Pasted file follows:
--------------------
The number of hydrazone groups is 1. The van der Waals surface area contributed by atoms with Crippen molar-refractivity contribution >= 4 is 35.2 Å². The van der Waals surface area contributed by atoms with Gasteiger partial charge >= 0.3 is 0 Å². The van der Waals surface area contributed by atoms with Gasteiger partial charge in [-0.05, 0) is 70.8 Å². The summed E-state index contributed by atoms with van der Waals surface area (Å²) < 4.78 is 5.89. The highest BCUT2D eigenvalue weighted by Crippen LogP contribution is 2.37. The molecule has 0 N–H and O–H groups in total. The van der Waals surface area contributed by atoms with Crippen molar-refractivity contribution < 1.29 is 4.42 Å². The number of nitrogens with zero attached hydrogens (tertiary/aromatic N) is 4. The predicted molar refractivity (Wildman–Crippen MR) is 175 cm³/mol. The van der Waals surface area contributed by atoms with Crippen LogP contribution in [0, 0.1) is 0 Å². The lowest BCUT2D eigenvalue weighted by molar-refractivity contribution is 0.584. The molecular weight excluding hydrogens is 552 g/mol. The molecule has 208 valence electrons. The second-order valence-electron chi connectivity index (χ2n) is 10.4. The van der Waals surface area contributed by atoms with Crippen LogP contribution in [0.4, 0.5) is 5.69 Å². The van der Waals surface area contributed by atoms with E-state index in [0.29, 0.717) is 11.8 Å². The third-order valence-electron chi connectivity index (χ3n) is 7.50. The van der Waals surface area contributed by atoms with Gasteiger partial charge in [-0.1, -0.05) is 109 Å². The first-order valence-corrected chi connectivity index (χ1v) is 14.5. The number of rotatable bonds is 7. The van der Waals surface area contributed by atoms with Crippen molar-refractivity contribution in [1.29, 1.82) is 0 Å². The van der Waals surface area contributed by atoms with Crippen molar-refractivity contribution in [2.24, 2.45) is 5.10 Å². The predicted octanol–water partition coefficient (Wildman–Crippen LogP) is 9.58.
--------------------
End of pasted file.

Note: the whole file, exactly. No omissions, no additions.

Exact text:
The number of hydrazone groups is 1. The van der Waals surface area contributed by atoms with Crippen molar-refractivity contribution >= 4 is 35.2 Å². The van der Waals surface area contributed by atoms with Gasteiger partial charge >= 0.3 is 0 Å². The van der Waals surface area contributed by atoms with Gasteiger partial charge in [-0.05, 0) is 70.8 Å². The summed E-state index contributed by atoms with van der Waals surface area (Å²) < 4.78 is 5.89. The highest BCUT2D eigenvalue weighted by Crippen LogP contribution is 2.37. The molecule has 0 N–H and O–H groups in total. The van der Waals surface area contributed by atoms with Crippen molar-refractivity contribution < 1.29 is 4.42 Å². The number of nitrogens with zero attached hydrogens (tertiary/aromatic N) is 4. The predicted molar refractivity (Wildman–Crippen MR) is 175 cm³/mol. The van der Waals surface area contributed by atoms with Crippen LogP contribution in [0, 0.1) is 0 Å². The lowest BCUT2D eigenvalue weighted by molar-refractivity contribution is 0.584. The molecular weight excluding hydrogens is 552 g/mol. The molecule has 208 valence electrons. The second-order valence-electron chi connectivity index (χ2n) is 10.4. The van der Waals surface area contributed by atoms with Crippen LogP contribution in [0.4, 0.5) is 5.69 Å². The van der Waals surface area contributed by atoms with E-state index in [0.29, 0.717) is 11.8 Å². The third-order valence-electron chi connectivity index (χ3n) is 7.50. The van der Waals surface area contributed by atoms with Gasteiger partial charge in [-0.1, -0.05) is 109 Å². The first-order valence-corrected chi connectivity index (χ1v) is 14.5. The number of rotatable bonds is 7. The van der Waals surface area contributed by atoms with Crippen molar-refractivity contribution in [1.29, 1.82) is 0 Å². The van der Waals surface area contributed by atoms with Crippen molar-refractivity contribution in [2.24, 2.45) is 5.10 Å². The predicted octanol–water partition coefficient (Wildman–Crippen LogP) is 9.58.